The booth door opens.  Buff Dancer #2 motions out Liz Beth, who by now looks as freaked out as a nun at a peep show.  Tiffany chortles as she leaves.

A second later I clear my throat.  “Don’t listen to Tiffany, Trixie.”  I reach out to rub her arm.  “Your hair looks terrific.”

“As if,” Tiffany opines.  “Anyway, Congeniality never wins.”

“Stop being a bitch, Tiffany.”  My voice is getting stronger by the second.  “Trixie, there’s always a first time.  And I think the judges are really high on you.”


The door opens again and this time Trixie’s in the firing line.  I give her a thumb’s up right before she steps out.

“Smart, Ohio.”  Tiffany shakes her head, disgust twisting her perfectly symmetrical features.  “Make the competition feel fabulous.”

“Maybe we don’t all need to cut everybody else down to feel good about ourselves.”

“Right.  Tell that to yourself when you lose.”

I’m concocting a pithy riposte when Tiffany shuts me up by lifting her gown to reveal a lipstick and compact taped to her right thigh.

She rips off the tape.  “Never thought of this, did you?”  She sneers.  “I do it every time.  For a last-minute touchup to guarantee I’m even more exquisite for my close-up.”

“Too bad it won’t be close enough to reveal your rotten soul,” I mutter.  Then the door opens and this time I find Buff Dancer #1 signaling me.

“Don’t trip on those clodhoppers of yours,” she singsongs as I take his arm.

I hoist a pound or two of fuchsia satin gown in my free hand and throw back my shoulders.  Jousting with Tiffany has made me a zillion times fiercer than when I stepped into the isolation booth.  Now I want to blow that blonde barracuda into oblivion.

We head toward Mario.  I’m blinded by the stage lights as I remember the timeless advice of Miss America 1972 Lauren Schaefer—of Bexley, Ohio, mind you—who said that when you walk in your evening gown, you should glide as if you were on rollers being pulled by a string.  With applause ringing in my ears, I float across the stage, my smile beatific.  I’m no Tiffany Amber in the looks department, I will confess, but I am slender and brunette and the appearance gods have been kind.  Buff Dancer #1 deposits me at Mario’s side.  The audience settles.  I take a sustaining breath.

Mario glances at his index card.  I guess he can’t remember the question he’s just asked three times.  “Ms. Ohio, if a genie offered you one special power, what would you like it to be?”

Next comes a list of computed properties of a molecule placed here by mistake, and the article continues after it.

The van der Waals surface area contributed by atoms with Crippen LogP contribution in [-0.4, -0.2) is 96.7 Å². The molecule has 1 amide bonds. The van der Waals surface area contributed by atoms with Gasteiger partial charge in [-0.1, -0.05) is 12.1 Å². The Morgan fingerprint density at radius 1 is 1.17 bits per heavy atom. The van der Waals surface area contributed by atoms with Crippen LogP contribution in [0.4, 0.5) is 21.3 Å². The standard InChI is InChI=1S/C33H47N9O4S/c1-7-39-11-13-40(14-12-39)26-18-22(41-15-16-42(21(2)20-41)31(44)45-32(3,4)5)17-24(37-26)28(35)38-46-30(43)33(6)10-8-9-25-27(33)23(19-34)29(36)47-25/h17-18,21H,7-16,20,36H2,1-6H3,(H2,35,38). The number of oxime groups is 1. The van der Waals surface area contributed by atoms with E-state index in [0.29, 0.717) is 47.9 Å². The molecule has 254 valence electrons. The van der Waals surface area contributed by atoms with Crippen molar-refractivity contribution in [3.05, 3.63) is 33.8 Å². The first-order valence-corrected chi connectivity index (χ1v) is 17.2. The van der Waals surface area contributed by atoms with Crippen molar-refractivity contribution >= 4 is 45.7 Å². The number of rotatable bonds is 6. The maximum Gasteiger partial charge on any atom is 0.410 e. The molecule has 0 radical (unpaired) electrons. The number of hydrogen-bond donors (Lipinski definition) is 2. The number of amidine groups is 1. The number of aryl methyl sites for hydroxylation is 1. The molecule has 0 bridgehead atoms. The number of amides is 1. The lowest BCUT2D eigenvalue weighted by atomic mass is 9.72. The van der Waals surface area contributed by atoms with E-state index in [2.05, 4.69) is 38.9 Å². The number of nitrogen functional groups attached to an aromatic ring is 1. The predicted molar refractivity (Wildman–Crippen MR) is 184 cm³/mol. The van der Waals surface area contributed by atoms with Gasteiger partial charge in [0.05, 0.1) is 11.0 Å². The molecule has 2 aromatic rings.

I laugh.  “Oh, that’s easy.”  To my mind rises other pageant winners’ advice: Use a dash of humor!  “I’d like to be able to guess the winning lottery number before it’s announced!”

Laughter and clapping burst from the crowd.

I giggle and go on.  “But seriously, folks.  As a wife and mother, the special power I’d most like to have is the ability to do ten different things at the same time.  Then maybe I’d finally catch up with all the To Do’s on my list!”

Both of Mario’s dimples flash.  Now I know for sure I done good.  He motions me to go stand beside my fellow Top Fivers, then grins at the camera and says, “Very cleverly answered by Ms. Ohio, Happy Pennington.  Now for our final contestant, Ms. California, Tiffany Amber!”

Cheers and applause rise to the rafters.  Apparently Tiffany has scads of people fooled.  As for me, I feel like booing.

Buff Dancer #2 opens the door to the isolation booth, then steps back.  I steel myself for Her Supreme Bitchiness to flounce across the stage.

Instead Tiffany pitches forward and crash lands face first onto the stage floor.  Twitching ensues.  In fact, what with the silver gown, she looks like a marlin gasping for breath on the deck of a fishing boat.  Then, after one particularly impressive series of flops, she shudders and goes still.

The crowd’s cheers give way to an audience-wide intake of breath.  The orchestra screeches to an awkward halt.  Mario calls for a cut to commercial.  I can’t often describe myself as flabbergasted but I sure can now.  All we contestants are as frozen as marionettes who’ve lost their puppeteer.  Except for North Carolina, who grabs my arm.  “Good Lord!” Trixie squeals in my ear.  “What in the world’s happened to that girl?”

Buff Dancer #2 attempts to find out.  He hurries over to Tiffany, still lying face down, then bends toward her and shakes her shoulder.  He starts to turn her over.  A second later horror crosses his face and he lets her go, tripping backward as if he can’t get away fast enough.

By this point the air is electric.  All the judges and half the audience are out of their seats.  Uniformed security guards are making their way onto the stage.  The crowd is beyond murmuring; we’ve heard a scream or two.  Mario races over to Tiffany, kneels beside her, and takes her limp arm by the wrist.

A second later he raises his head toward one of the guards and with his free hand covers the microphone on his tuxedo lapel.  I don’t so much hear him say it as I watch his lips form the words.  “She’s dead.”